National Lead Poisoning and Prevention Week


October 17, 2022

My name is Miya Petitgoue and I was recently hired as a Program Manager working specifically with the Healthy Homes Production Grant. Since being hired, I have also had the opportunity to go to OTS Training (Occupational Training & Supply) to become knowledgeable within the field to better serve the residents in Kankakee. Currently, I am certified through the following courses to perform these duties:

  1. Lead Inspector Initial – certified to do inspections.
  2. Lead Risk Assessor Initial – certified to do risk assessments.

As I continue in training I will also gain the following certifications:

  1. Lead Abatement Worker – certified in knowledge of requirements for lead abatement work.
  2. Lead Abatement Supervisor Initial – certified to supervise lead abatement work.

In the short time I have been with ECDA, I have had the opportunity to begin helping residents through the Healthy Homes Production Grant. ECDA has a great team that helps assist residents in office, over phone calls, text, and emails to ensure that their applications get complete. This team takes pride in serving residents of the City of Kankakee.

Next week (October 23rd – 29th) is National Lead Poisoning Prevention Week. While the United States has made great strides in reducing lead exposure to children and families, there is still more work to be done. In 1978 the United States issued a final rule determining that it is in the public interest to ban the use of lead-containing paint in residential property (42 FR 44199).

While this ruling prevented the creation of new lead-based paint hazards in residential homes after 1978, homes built in the U.S. before 1978 are still likely to have some level of lead-based paint. When the paint peels and cracks, it makes lead paint chips and dust. The paint chips and dust that it creates as it deteriorates are some of the most widespread sources of hazardous lead exposure for young children in the United States. Any surface covered with lead-based paint where the paint may wear by rubbing or friction is likely to cause lead dust in areas including; windows, doors, floors, porches, stairways, and cabinets to name a few.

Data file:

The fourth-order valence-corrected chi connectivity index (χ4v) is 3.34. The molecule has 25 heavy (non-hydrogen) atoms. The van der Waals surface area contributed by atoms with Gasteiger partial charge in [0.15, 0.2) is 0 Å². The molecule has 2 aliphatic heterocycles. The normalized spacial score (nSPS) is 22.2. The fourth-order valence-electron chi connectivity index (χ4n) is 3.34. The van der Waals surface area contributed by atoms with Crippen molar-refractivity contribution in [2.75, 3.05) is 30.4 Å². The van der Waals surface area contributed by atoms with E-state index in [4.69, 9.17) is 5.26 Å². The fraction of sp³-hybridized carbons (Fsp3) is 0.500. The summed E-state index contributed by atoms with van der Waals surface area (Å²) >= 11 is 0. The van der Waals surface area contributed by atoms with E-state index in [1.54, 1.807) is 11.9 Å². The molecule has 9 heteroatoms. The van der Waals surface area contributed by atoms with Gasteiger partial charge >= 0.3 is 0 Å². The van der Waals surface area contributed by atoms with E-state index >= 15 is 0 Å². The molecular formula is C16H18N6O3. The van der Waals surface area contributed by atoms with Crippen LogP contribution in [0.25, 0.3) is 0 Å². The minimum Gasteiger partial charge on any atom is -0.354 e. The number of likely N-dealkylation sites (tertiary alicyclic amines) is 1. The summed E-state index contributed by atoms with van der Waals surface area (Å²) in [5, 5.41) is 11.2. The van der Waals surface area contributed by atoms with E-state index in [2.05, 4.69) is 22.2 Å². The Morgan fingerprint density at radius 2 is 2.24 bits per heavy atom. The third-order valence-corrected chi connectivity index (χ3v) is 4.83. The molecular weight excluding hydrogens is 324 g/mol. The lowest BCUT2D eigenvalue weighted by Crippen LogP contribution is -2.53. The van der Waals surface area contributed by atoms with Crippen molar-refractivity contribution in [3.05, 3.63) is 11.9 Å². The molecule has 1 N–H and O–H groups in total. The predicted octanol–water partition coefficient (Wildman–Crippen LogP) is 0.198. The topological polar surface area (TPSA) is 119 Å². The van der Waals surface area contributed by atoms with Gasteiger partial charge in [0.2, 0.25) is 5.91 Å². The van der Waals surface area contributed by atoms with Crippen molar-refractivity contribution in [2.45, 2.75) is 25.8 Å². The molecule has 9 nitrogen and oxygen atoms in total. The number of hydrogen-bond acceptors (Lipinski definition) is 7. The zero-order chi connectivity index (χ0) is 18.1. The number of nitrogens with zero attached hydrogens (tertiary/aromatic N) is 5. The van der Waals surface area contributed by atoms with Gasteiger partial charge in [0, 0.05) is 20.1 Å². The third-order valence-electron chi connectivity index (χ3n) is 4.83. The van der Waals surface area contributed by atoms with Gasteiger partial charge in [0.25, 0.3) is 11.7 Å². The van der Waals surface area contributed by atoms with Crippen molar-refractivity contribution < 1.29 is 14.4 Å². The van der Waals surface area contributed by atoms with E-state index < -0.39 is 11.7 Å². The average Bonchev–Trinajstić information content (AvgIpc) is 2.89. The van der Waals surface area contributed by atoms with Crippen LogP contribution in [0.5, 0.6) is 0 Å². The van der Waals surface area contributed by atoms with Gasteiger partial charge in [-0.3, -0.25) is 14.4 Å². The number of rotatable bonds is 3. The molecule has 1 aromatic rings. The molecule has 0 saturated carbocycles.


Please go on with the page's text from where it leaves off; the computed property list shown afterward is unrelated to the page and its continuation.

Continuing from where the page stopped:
1. Have your child tested for lead exposure – in Illinois, this is a part of school registration for children under 6 years old
  2. Check your home – if you live in a home built before 1978, have it inspected for lead
  3. Avoid certain children’s products and toys – imported toys, antique toys may contain lead
  4. Wash hands and toys – make sure your children wash their hands and face after playing outside or with pets
  5. Renovate safely – sanding or scraping paint in homes built before 1978, can release lead dust

The Economic and Community Development Agency (ECDA) of the City of Kankakee has a Lead Poisoning Prevention and Abatement Grant Program that focuses on residents within the City of Kankakee who live in homes built before 1978 that may contain lead-based paint. The program gives property owners the opportunity to have their properties inspected for possible lead hazards. If any lead hazard is identified on the property, it is then mitigated. For more information on the Lead Poisoning Prevention and Abatement Grant Program, or other programs we offer residents, please do not hesitate to check the website or call our office at 815.933.0506.